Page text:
TITLE

Which significance test performs the best in climate simulations?

AUTHOR(S)
Decremer, Damien; Chung, Chul E.; Ekman, Annica M. L.; Brandefelt, Jenny
PUB. DATE
January 2014
SOURCE
Tellus: Series A;2014, Vol. 66, p1
SOURCE TYPE
Academic Journal
DOC. TYPE
Article
ABSTRACT
Climate change simulated with climate models needs a significance testing to establish the robustness of simulated climate change relative to model internal variability. Student's t-test has been the most popular significance testing technique despite more sophisticated techniques developed to address autocorrelation. We apply Student's t-test and four advanced techniques in establishing the significance of the average over 20 continuous-year simulations, and validate the performance of each technique using much longer (375-1000 yr) model simulations. We find that all the techniques tend to perform better in precipitation than in surface air temperature. A sizable performance gain using some of the advanced techniques is realised in the model Ts output portion with strong positive lag-1 yr autocorrelation (>+0.6), but this gain disappears in precipitation. Furthermore, strong positive lag-1 yr autocorrelation is found to be very uncommon in climate model outputs. Thus, there is no reason to replace Student's t-test by the advanced techniques in most cases.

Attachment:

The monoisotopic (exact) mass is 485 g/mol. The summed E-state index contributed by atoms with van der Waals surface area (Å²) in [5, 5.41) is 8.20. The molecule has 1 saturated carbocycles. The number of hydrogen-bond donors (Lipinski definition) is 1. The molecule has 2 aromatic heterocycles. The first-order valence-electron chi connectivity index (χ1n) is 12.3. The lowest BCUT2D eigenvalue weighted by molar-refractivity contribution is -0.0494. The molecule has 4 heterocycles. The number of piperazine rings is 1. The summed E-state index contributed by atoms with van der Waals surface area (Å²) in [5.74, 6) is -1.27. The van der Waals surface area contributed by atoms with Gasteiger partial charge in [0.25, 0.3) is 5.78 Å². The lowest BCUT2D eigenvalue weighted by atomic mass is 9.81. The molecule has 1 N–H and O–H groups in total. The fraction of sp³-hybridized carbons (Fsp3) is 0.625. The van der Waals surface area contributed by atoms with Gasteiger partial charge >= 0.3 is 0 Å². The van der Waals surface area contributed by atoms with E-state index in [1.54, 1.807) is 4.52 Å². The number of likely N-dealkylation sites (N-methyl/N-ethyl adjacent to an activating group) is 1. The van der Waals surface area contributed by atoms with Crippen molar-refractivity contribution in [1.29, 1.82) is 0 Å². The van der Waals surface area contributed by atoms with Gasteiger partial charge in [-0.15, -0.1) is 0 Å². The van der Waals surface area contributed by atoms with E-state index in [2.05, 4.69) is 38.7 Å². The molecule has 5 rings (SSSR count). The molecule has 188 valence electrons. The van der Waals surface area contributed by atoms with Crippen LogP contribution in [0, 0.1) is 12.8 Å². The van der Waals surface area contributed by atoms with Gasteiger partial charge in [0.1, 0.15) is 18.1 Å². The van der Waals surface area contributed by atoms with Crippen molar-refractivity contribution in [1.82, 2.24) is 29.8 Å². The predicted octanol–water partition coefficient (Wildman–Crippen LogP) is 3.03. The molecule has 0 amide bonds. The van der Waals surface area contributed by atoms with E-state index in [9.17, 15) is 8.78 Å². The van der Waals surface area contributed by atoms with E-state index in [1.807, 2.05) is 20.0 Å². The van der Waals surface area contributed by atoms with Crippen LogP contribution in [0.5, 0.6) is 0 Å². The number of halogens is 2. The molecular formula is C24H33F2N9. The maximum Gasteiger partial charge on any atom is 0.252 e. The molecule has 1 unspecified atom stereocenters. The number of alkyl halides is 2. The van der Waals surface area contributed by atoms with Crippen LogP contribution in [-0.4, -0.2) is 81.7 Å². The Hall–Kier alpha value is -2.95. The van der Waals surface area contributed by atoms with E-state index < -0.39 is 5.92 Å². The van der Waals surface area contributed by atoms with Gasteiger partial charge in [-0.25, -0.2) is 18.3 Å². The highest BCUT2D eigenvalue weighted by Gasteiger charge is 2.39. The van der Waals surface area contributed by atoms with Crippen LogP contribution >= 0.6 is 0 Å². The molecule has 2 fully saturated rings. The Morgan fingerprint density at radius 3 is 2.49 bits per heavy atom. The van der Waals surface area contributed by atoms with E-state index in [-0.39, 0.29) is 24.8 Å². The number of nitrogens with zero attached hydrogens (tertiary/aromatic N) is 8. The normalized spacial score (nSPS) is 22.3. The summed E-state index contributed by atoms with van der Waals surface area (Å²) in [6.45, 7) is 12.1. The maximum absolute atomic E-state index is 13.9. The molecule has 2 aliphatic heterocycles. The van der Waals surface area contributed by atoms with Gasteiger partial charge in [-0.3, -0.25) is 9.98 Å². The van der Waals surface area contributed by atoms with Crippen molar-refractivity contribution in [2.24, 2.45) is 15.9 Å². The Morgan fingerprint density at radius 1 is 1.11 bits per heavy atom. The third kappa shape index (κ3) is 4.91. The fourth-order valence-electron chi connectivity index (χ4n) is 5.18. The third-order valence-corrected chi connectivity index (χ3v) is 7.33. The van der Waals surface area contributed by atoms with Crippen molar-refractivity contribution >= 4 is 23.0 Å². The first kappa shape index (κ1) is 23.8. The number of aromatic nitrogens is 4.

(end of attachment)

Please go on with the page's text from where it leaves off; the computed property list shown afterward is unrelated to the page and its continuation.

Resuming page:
ACCESSION #
95950031

 

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